Now that 2010 is here, I've been thinking back on 2009 and there have been quite a few things that have happened for me, which have opened my eyes:
Workshop leaders learn something too
I always thought that being the leader of a photo workshop would mean that I would have to fill the role of the expert, but if anything, what I have learned is that workshops are a melting pot of ideas with people who see differently, work differently, and it's not just the participants on the trips that learn something.
I learn a lot too: some of it is an improve awareness of my own thought processes when making my own images. This has had a massive impact on my images and I feel my own compositions are getting more and more simplified. I'm unsure if this is a good thing as I believe very much in going with your gut feeling, but on the other hand, I'm pleased to see my photography moving on a bit.
But on each trip I've been on, I always find something new to take away with me.
Digital technology is improving at a pace
It's always hard to get a feel for how much things are changing and we always tend to rely on reviews of camera gea. One of the things I've found very interesting on the workshops is the access I get to new equipment and this year I have been stunned a few times by what is now capable with digital SLRs....
1. Dynamic Range is on the up. Yep, some of the cameras I've seen this year hardly need grad filters at times and I've had a few occasions where a scene I knew would not fit onto my trusty Velvia 50 film would more than easily be recorded on a digital camera without the need for grads. The Nikon D3 records 8.5 stops dynamic range while the new Leica M9 records around 10 stops I believe. The Phase One medium format digital backs are supposed to record somewhere around 13 stops of dynamic range.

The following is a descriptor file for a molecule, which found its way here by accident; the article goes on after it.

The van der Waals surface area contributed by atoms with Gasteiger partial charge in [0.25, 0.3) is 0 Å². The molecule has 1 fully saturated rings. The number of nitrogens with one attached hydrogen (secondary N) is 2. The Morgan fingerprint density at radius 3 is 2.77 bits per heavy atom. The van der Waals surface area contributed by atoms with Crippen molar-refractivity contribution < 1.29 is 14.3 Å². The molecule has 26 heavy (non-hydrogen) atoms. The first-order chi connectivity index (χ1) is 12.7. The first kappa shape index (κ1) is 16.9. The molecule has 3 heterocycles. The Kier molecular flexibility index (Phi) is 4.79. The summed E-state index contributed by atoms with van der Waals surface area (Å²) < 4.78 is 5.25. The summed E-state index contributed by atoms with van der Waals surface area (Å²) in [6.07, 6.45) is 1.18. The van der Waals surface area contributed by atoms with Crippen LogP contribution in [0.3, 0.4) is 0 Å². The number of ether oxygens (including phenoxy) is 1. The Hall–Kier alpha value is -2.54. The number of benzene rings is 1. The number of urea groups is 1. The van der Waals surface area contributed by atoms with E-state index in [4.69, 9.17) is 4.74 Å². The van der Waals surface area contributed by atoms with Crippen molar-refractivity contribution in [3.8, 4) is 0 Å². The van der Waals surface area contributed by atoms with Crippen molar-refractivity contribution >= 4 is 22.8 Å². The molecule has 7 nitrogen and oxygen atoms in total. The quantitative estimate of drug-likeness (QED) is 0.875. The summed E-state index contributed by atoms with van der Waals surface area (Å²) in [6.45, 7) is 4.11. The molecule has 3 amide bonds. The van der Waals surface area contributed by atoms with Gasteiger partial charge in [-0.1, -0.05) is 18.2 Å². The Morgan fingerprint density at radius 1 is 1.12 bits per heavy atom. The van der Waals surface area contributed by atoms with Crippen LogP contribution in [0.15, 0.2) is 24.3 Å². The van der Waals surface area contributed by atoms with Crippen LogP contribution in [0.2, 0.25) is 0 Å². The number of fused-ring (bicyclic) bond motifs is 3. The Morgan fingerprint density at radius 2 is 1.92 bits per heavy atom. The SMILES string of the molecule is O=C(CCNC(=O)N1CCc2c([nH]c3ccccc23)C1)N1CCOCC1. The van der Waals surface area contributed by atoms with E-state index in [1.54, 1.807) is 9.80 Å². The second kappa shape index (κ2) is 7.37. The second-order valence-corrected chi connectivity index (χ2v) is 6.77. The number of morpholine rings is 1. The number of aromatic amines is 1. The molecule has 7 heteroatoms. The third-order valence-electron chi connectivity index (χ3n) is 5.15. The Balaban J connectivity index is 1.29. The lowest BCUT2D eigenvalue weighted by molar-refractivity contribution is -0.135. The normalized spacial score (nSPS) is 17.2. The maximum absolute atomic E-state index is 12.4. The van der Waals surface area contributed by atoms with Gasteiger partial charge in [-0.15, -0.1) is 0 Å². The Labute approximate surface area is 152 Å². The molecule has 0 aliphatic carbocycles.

2. Not all high end DSLR's are created equal, and comparisons between different manufacturers at the same price point does not often mean you get the same level of quality.
3. I love the new Nikons. I never thought I would say this, but if I were to go back to Digital at the moment (financially not possible and more importantly from where I feel I want to go - digital is not an avenue I wish to pursue), then the D700 or the D3 would be the camera I'd choose. The D3x would be more of a contender because it has a mask for composing in 5x4 aspect ratio, which is one of the reasons why I went back to my Mamiya 7. I'm sure this will stir those that are 'gear-heads', but the way I see it, digital technology moves on at a pace, and sometimes one Camera manufacturer is ahead of the others. For a long while, it was Canon, but over the past few years the Nikon's have really moved on. This of course, will change again. I have no time for the Canon vs Nikon debate. It's just equipment.
Photography is many things to many people
Well, this is not a new observation for me, but even so, I'm still amazed at what I've seen some of my participants shoot, how they like to shoot and what they find aesthetically pleasing. All this is great.... Photography should be an inspiring, enjoyable process that takes you somewhere - to a new reality in your mind.